ISAs | 15th November 2018 | 556 reads
Which ISA should you choose?
Choosing an Individual Savings Account (ISA) used to be simple. There was either a cash...Read more
Market News | 17th August 2018
Recently, The Bank of England raised UK interest rates above the emergency level which they introduced after the financial crisis. The rate currently stands at 0.75%.
This increase comes during a time of concern about the potential negative economic impact of Brexit. Despite this, interest rates have been raised to 0.75% from 0.5% – the rate they were dropped to in 2009 as a result of the recession.
While a rise of 0.25% may not seem like much, it could have a significant impact on you and your personal finances.
The direct impact on many people is likely to be minimal. But, if you have credit products like loans, credit cards, and car finance, the interest rates could increase.
Most people with big mortgages are on fixed rates, so the increase in interest won’t have an impact in this case. But those with variable interest rates on their mortgage (about 35% of people with mortgages) may experience an increased amount of interest they owe. The same could be true for those with other credit cards, or loans with variable interest rates. The slight increase in the money you owe will add up over time.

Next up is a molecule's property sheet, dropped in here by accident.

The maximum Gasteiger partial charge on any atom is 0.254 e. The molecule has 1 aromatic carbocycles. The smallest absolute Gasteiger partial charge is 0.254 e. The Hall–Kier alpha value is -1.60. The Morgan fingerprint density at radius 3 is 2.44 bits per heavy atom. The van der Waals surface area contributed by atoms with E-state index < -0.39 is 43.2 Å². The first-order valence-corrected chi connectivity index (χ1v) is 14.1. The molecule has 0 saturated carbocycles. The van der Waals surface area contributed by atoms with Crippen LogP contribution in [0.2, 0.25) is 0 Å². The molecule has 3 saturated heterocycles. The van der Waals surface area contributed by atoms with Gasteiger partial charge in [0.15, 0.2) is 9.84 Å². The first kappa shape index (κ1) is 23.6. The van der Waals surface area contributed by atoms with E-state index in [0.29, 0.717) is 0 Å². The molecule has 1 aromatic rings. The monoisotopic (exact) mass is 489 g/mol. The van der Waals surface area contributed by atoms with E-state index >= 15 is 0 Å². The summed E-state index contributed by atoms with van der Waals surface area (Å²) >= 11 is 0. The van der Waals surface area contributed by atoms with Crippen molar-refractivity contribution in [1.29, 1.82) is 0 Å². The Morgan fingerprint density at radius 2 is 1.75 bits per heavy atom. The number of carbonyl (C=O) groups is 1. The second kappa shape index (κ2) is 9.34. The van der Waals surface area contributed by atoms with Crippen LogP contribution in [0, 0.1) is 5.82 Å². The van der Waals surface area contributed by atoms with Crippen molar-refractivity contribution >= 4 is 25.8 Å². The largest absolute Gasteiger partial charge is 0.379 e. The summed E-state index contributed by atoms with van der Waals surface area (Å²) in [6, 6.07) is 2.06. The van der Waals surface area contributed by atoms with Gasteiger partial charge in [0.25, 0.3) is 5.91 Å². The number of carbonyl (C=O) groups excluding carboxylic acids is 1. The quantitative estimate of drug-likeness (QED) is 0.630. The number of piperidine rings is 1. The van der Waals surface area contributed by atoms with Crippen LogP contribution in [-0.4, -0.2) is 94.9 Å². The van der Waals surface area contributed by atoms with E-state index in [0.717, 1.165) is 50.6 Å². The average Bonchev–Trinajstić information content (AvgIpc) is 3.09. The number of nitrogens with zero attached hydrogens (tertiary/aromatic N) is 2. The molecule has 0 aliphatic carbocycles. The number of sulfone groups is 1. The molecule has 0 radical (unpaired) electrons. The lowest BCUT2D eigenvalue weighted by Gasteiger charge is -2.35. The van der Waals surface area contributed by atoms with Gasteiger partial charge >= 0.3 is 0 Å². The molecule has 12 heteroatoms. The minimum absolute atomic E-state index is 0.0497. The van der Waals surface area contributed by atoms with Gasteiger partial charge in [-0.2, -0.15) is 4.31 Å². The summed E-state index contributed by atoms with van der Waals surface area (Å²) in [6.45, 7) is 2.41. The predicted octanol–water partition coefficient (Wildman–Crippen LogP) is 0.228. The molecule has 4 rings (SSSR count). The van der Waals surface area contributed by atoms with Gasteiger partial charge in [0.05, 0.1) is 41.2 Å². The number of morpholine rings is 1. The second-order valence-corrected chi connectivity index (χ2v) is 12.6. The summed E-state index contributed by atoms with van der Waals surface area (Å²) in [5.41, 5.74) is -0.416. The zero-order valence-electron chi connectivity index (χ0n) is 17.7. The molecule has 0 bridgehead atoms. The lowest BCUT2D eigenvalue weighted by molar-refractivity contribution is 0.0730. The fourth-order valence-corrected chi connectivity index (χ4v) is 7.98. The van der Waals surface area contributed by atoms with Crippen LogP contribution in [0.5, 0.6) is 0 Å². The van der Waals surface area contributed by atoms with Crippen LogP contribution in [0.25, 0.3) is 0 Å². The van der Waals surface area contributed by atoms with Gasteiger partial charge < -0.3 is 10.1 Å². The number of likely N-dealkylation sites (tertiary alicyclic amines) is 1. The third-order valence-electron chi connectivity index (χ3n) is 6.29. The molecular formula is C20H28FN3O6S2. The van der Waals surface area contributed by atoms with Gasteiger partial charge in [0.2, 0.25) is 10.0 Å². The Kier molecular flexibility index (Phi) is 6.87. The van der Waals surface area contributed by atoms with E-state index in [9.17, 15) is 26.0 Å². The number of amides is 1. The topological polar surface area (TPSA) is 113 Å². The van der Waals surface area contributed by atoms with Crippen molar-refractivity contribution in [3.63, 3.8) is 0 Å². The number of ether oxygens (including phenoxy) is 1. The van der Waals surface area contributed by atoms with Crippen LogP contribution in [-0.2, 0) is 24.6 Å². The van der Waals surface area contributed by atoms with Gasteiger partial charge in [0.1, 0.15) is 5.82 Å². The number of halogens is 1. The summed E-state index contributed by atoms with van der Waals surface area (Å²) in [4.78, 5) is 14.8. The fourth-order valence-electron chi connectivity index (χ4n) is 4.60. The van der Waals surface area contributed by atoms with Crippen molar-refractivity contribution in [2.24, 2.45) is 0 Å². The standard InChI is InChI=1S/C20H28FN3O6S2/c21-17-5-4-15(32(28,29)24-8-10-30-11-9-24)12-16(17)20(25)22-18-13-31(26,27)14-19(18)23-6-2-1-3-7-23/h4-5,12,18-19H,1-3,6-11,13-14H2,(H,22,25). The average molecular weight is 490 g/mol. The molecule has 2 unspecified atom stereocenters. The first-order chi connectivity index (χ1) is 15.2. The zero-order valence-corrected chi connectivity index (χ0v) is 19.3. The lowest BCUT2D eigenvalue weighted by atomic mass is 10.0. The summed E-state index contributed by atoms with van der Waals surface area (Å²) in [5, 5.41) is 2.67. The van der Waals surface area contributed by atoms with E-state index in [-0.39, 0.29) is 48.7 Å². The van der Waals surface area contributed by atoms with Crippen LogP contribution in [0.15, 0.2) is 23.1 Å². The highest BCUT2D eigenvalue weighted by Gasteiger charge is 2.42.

The 0.25% increase doesn’t sound like a lot. But, if you have a mortgage that matches the base rate of interest, an extra 0.25% adds £12 per month to a £100,000 repayment mortgage. It adds £25 per month on a £200,000 loan. In the UK, 400,000 households on Nationwide’s base mortgage rate will experience a rise from £449 to £461 in their monthly payments for a loan size of £100,000. On a loan of £200,000, their monthly payments will rise from £897 to £922.
When the base interest rate increases, banks often increase the interest rates on loans and credit to increase their profit margin. The idea is that banks should also pass on the rise to their savings rates.
Banks are often slow to raise savings rates. The current interest rate on an easy access account at one of the big five banks in the UK is 0.23%. Interest rates are the highest they have been in nine years, so boosts in savings interest rates are likely. But increases are unlikely to be above 0.3 to 0.4%. As with all things, some savings providers are likely to be a lot more generous than others, so you might want to consider switching savings accounts to maximise your money.
If you’re looking to get a higher return on your savings, or if you’re looking to start investing your money, now might be the best time to do it. Savings rates are going to be the highest they have been in the past decade, so we recommend taking a look into opening an ISA account. These provide the highest interest rates and tax-free savings so you can make the most out of your money. As with any investment, there could be varying risk to your money. It’s best to choose an ISA that falls inline with your future financial aspirations.